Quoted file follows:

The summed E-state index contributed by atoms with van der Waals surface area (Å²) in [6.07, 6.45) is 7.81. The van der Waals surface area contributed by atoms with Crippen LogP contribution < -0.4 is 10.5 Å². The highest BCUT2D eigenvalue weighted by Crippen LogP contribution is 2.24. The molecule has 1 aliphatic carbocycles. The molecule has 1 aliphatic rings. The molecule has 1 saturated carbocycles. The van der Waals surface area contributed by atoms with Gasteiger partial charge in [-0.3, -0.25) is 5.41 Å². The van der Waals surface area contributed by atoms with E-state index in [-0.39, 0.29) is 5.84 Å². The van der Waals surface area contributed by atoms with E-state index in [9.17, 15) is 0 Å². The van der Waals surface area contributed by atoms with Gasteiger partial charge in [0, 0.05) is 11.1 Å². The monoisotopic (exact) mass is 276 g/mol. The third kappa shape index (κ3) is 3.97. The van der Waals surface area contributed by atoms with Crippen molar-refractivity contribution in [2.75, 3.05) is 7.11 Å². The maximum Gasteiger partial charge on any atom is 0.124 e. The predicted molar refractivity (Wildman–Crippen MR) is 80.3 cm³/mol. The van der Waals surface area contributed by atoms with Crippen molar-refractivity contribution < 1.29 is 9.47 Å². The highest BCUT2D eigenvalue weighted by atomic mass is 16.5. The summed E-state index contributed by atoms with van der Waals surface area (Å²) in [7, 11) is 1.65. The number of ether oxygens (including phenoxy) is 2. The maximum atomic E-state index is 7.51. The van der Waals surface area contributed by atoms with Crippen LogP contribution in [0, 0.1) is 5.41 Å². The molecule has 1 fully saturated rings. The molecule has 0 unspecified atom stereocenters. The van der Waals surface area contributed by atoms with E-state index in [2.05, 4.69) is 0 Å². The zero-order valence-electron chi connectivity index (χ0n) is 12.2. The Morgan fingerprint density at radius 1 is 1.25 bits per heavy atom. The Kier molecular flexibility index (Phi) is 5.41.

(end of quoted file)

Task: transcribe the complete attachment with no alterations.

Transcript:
The summed E-state index contributed by atoms with van der Waals surface area (Å²) in [6.07, 6.45) is 7.81. The van der Waals surface area contributed by atoms with Crippen LogP contribution < -0.4 is 10.5 Å². The highest BCUT2D eigenvalue weighted by Crippen LogP contribution is 2.24. The molecule has 1 aliphatic carbocycles. The molecule has 1 aliphatic rings. The molecule has 1 saturated carbocycles. The van der Waals surface area contributed by atoms with Gasteiger partial charge in [-0.3, -0.25) is 5.41 Å². The van der Waals surface area contributed by atoms with E-state index in [-0.39, 0.29) is 5.84 Å². The van der Waals surface area contributed by atoms with E-state index in [9.17, 15) is 0 Å². The van der Waals surface area contributed by atoms with Gasteiger partial charge in [0, 0.05) is 11.1 Å². The monoisotopic (exact) mass is 276 g/mol. The third kappa shape index (κ3) is 3.97. The van der Waals surface area contributed by atoms with Crippen molar-refractivity contribution in [2.75, 3.05) is 7.11 Å². The maximum Gasteiger partial charge on any atom is 0.124 e. The predicted molar refractivity (Wildman–Crippen MR) is 80.3 cm³/mol. The van der Waals surface area contributed by atoms with Crippen molar-refractivity contribution < 1.29 is 9.47 Å². The highest BCUT2D eigenvalue weighted by atomic mass is 16.5. The summed E-state index contributed by atoms with van der Waals surface area (Å²) in [7, 11) is 1.65. The number of ether oxygens (including phenoxy) is 2. The maximum atomic E-state index is 7.51. The van der Waals surface area contributed by atoms with Crippen LogP contribution in [0, 0.1) is 5.41 Å². The molecule has 1 fully saturated rings. The molecule has 0 unspecified atom stereocenters. The van der Waals surface area contributed by atoms with E-state index in [2.05, 4.69) is 0 Å². The zero-order valence-electron chi connectivity index (χ0n) is 12.2. The Morgan fingerprint density at radius 1 is 1.25 bits per heavy atom. The Kier molecular flexibility index (Phi) is 5.41.